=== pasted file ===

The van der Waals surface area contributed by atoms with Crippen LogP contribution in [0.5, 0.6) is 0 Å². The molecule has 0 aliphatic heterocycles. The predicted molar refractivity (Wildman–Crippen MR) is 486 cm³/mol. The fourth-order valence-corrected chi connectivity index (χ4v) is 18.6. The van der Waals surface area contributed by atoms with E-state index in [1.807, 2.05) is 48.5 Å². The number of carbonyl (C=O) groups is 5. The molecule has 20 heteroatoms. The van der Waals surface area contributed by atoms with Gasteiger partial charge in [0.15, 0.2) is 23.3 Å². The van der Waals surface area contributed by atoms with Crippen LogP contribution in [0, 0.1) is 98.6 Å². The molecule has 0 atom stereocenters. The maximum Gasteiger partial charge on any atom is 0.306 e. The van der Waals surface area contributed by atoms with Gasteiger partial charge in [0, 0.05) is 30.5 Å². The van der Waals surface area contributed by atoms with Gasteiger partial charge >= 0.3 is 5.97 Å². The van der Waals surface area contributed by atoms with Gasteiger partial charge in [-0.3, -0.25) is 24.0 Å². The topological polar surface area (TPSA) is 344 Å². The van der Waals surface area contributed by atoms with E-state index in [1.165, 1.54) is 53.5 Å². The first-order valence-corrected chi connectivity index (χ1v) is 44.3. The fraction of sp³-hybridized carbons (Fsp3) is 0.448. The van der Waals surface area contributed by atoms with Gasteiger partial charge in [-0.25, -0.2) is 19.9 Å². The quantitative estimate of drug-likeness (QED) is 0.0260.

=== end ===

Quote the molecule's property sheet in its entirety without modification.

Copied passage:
The van der Waals surface area contributed by atoms with Crippen LogP contribution in [0.5, 0.6) is 0 Å². The molecule has 0 aliphatic heterocycles. The predicted molar refractivity (Wildman–Crippen MR) is 486 cm³/mol. The fourth-order valence-corrected chi connectivity index (χ4v) is 18.6. The van der Waals surface area contributed by atoms with E-state index in [1.807, 2.05) is 48.5 Å². The number of carbonyl (C=O) groups is 5. The molecule has 20 heteroatoms. The van der Waals surface area contributed by atoms with Gasteiger partial charge in [0.15, 0.2) is 23.3 Å². The van der Waals surface area contributed by atoms with Crippen LogP contribution in [0, 0.1) is 98.6 Å². The molecule has 0 atom stereocenters. The maximum Gasteiger partial charge on any atom is 0.306 e. The van der Waals surface area contributed by atoms with Gasteiger partial charge in [0, 0.05) is 30.5 Å². The van der Waals surface area contributed by atoms with Gasteiger partial charge >= 0.3 is 5.97 Å². The van der Waals surface area contributed by atoms with Gasteiger partial charge in [-0.3, -0.25) is 24.0 Å². The topological polar surface area (TPSA) is 344 Å². The van der Waals surface area contributed by atoms with E-state index in [1.165, 1.54) is 53.5 Å². The first-order valence-corrected chi connectivity index (χ1v) is 44.3. The fraction of sp³-hybridized carbons (Fsp3) is 0.448. The van der Waals surface area contributed by atoms with Gasteiger partial charge in [-0.25, -0.2) is 19.9 Å². The quantitative estimate of drug-likeness (QED) is 0.0260.